Grief In Public
Apr 15, 2014
Allegedly there’s an old Chinese curse that says: “May you always live in interesting times.” If that’s true, the ancient Chinese certainly knew how to put a lot of meaning into a few words…
Recently we’ve witnessed the deaths of two famous left wing poster boys of their respective generations: Tony Benn MP and union leader Bob Crow. Both genuine losses to their families & friends of course, but they were also highly divisive figures: heroes of the left, but favourite bêtes noir for those on the right.
Alternatively we could look to the deaths of Hollywood actor Philip Seymour Hoffman and fashion designer L’Wren Scott, the girlfriend of Mick Jagger. Two deaths made tragic because they were ultimately avoidable. Yet in both cases their deaths were still afforded a final, thin veneer of glamour because they happened in the bright lights of New York City.
In contrast, the death of Peaches Geldof offered us a parable of our times: the death of a twenty five year-old mother of two small children was instantly eclipsed by the media’s obsession with her background as the precocious offspring of celebrity parents. Unfortunately, her parents are already defined as much by sadness and loss as by their show business careers. The media must’ve thought all their Christmases came at once with a story like that.
Over-arching all of it is the ongoing tragedy of Flight MH370. An airliner with over 200 hundred people on board disappears into thin air – an event which not only redefines the concept of air disaster as we know it, but also forces us to face one of mankind’s most ancient fears - that of the unburied, restless dead.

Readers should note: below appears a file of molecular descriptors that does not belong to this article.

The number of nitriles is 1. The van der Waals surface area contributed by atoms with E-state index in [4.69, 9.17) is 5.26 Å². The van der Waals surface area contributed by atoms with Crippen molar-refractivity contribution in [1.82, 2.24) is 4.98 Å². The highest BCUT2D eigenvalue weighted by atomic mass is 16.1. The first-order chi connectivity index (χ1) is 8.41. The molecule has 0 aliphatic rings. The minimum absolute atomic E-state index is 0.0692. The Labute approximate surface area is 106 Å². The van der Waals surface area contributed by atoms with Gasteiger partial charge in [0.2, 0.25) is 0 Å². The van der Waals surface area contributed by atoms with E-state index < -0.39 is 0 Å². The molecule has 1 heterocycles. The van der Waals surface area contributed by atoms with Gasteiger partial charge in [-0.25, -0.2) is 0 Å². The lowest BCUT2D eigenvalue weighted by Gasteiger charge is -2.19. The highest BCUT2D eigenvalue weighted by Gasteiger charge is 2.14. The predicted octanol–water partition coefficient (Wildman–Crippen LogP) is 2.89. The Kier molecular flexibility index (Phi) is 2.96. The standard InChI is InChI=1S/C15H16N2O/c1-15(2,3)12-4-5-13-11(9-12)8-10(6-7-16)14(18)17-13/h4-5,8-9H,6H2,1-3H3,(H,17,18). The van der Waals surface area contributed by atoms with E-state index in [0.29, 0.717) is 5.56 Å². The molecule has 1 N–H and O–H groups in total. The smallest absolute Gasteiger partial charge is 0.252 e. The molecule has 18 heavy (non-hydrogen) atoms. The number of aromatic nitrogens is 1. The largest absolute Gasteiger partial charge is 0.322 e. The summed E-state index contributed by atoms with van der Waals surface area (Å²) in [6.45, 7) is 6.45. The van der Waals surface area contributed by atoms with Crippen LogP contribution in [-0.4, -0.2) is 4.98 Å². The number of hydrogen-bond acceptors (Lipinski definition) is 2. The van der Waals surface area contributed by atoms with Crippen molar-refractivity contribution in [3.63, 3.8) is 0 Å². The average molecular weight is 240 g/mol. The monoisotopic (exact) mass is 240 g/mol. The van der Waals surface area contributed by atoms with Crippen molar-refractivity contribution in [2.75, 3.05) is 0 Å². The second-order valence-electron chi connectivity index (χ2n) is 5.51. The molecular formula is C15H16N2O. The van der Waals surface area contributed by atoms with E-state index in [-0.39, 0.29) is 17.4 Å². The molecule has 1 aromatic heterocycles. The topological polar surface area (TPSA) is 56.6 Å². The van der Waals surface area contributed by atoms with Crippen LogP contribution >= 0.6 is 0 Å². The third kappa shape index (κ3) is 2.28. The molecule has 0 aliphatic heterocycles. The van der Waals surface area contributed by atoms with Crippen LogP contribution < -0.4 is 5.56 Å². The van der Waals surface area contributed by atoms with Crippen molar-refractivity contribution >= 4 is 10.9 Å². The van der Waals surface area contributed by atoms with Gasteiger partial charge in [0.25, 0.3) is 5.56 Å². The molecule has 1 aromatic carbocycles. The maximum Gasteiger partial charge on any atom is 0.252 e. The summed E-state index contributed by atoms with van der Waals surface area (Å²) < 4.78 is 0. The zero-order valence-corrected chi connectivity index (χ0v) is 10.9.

But what’s it like to be professionally involved with a high profile death? To begin with, “high profile” either means the death of an ordinary person who’s died in extraordinary circumstances – certain murder victims for example; or it will involve the death of a celebrity. There isn’t a funeral director in the land who might not one day be engaged to perform the funeral of a high profile person and because of that death in the UK is remarkably democratic.
The central London funeral firm who arranged Margaret Thatcher’s funeral had also buried two former leaders of the Labour Party too (Hugh Gaitskell in 1963 & Michael Foot in 2010). Death truly is the great leveller!
It’s a very peculiar situation, being the funeral director at the centre of a high profile funeral. There can be the media to deal with – everything from the local press wanting us to ask the family whether they’d be willing to be interviewed for a tribute article, right through to guarding against the cunning wiles of the national media, whose aims are rarely so benign. Often there’s a need to create strategies to ensure high profile families can have the same degree of privacy that any other family might naturally expect to have.
Then while all of that’s going on there’s still a funeral to be arranged. If it’s a private ceremony that’s one thing; but if it’s a large public event there’s all the extra planning to be done: parking, seating, staff resources, together with all the liaison between various parties ranging from the clergy through to the police. There’s only one chance to get a funeral right at the best of times, so imagine what it’s like when not only is it likely to be a huge affair anyway, but it might also be covered by newspapers and television too.
The other thing to remember is that you rarely, if ever, get any warning. I’ve been involved with a number of funerals concerning nationally known figures and more recently one internationally famous figure. Without exception these funerals all appeared out of the blue.
On one occasion we didn’t even realise whose funeral we’d been asked to arrange until we heard the media announce the person’s death on the radio in our office. My colleague slid the “first call form” across the desk to show me and we both just sat there in stunned silence for a moment or two.
That was a Tuesday morning we won’t forget in a hurry!
James Baker owns and runs Fred Stevens Funeral Directors of Nailsworth, Glos.